For a n umber of years, Sue and I have enjoyed sea kayaking when ever…
So the other day, my daughter asked me how big of a new vessel $1,000,000 will buy. The question got me thinking. To me, and presumably most people reading this blog, $1,000,000 is a LOT of money. More money than many can accumulate in a lifetime. And certainly more than most can spend on a boat even if we have that much in retirement or home value. If you are thinking it buys the boat in the picture, you, like I would be surprised and wrong.
The question got me thinking back to when I was a boy on a family vacation in Maine. Standing on the balcony of a motel overlooking a harbor, looking across the way at a large yacht that had just arrived (picture above). I recall my father telling me the name of the vessel was Jardel and she was a 116’ Feadship owned by the founder of Ryder Trucking. He told me that she cost $3,000,000. How he knew this I am not quite sure given my father was not a big boater of yacht aficionado. To me, that yacht was everything! She represented beauty, grace and style in the world of boats. I do believe it was the start of my lifetime love affair with all things boats and yachting. While I didn’t necessarily aspire to own such a vessel then, and still do not today, that yacht, her name and look, burned a picture in my mind that I keep to this day.
So when the question came up of how much of a boat does $1,000,000 buy two thoughts entered my mind. One, “I wonder what ever happened to Jardel ?”, and two, “ what does one million dollars by today ?” The answer to the first question is, Jardel, was sold three years later when the owner commissioned a larger vessel and today she resides in Florida, having been sold again for $1.9m under the name of Utopia II, pictured above.
The answer to the second question came, coincidenty enough with the arrival of this month’s Boating Magazine and the compendium Boat Buyers Guide. As I flipped through the pages, two things stuck out at me. First, the number of boats that now come with outboard power including large cruisers, and two, the cost of the boats. I discussed the subject of the growth of outboard powered boats in a post in 2019. That trend has not abated.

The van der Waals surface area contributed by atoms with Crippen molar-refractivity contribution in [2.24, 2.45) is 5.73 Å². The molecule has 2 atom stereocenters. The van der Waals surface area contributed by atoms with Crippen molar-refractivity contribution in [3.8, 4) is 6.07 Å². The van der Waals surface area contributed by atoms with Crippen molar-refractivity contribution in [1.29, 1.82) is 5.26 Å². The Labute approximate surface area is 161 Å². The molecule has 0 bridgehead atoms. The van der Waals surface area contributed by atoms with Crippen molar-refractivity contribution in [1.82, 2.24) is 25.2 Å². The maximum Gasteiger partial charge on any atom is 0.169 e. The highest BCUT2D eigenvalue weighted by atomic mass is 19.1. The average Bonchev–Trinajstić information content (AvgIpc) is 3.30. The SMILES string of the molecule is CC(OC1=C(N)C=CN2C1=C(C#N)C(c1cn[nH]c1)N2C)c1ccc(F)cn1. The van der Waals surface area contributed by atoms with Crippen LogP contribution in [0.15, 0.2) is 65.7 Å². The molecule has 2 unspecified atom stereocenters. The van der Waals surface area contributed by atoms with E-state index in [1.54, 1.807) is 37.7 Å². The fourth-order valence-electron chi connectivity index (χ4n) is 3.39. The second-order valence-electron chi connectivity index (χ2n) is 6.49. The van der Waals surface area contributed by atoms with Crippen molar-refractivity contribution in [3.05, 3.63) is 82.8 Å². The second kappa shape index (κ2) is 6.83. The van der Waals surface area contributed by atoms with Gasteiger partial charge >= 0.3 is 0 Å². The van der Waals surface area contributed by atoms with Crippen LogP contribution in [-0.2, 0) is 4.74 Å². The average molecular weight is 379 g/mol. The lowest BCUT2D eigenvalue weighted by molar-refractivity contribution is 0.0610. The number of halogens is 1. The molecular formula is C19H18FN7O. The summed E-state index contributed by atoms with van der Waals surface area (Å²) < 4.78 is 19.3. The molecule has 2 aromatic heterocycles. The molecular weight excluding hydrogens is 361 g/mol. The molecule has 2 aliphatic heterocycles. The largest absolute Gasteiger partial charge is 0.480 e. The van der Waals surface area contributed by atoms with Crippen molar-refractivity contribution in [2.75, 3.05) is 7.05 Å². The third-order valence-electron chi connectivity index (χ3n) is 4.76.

I came across brief reviews of the following new boats in the issue. Cruisers Yachts 42 GLS – a coupe style boat, powered by three 400hp Mercury Verados and features an open fordeck for lounging. Price; $928,340. Tiara Sport 43 LE, powered by three 450hp Mercury racing outboards. This boat features a fold down panel on the aft cockpit port side, creating a terrace. Price; $1,092,900. Lasty, the Regal 42 FXO, powered by three 450hp Yamaha XTOs.The boat has a flying bridge for expanded outdoor living and two heads. Price; $1,008,920.
What these three beautiful new boats share in common in addition to their outboard power is they are all about the same size as Calypso II and they all cost ~ $1,000,000 dollars. These boats have the latest features and power and are capable of speeds once reserved for sport boats. That’s breathtaking. To be clear, these boats and manufacturers represent the high water mark for vessels of this size and similar boats with lesser power can be had quite a bit cheaper. Depending on the manufacturer, $1,000,000 can get you as large as 55’. On the used market, $1,000,000 can go very far indeed including vessels over 100’
When Calypso II was new in 2001, she sold for approximately $450k-$500k , I don’t have the exact price. That was with diesel power, something none of these boats have. If equipped with gas engines which was standard on the Sea Ray 400 Sedanbridge the price would have been under $450k.
For reference, $3,000,000 today buys you a new or nearly new 70’ from Azimut, Sunseeker or similar, or a 58 foot Flemming long distance cruiser, depending on the year. There is no doubt that todays boats, not unlike today’s automobiles, can offer so much more than those of the Calypso IIs era. But is it worth it? Do you need to cruise at 32 plus knots and top out at 50? Is a fold out side terrace going to put a spring in your step? If it does, great! Those are decisions for you and your wallet to make. Either way, get out on the water in whatever you can afford and, Cruise Often, Cruise Fun, Cruise Safe!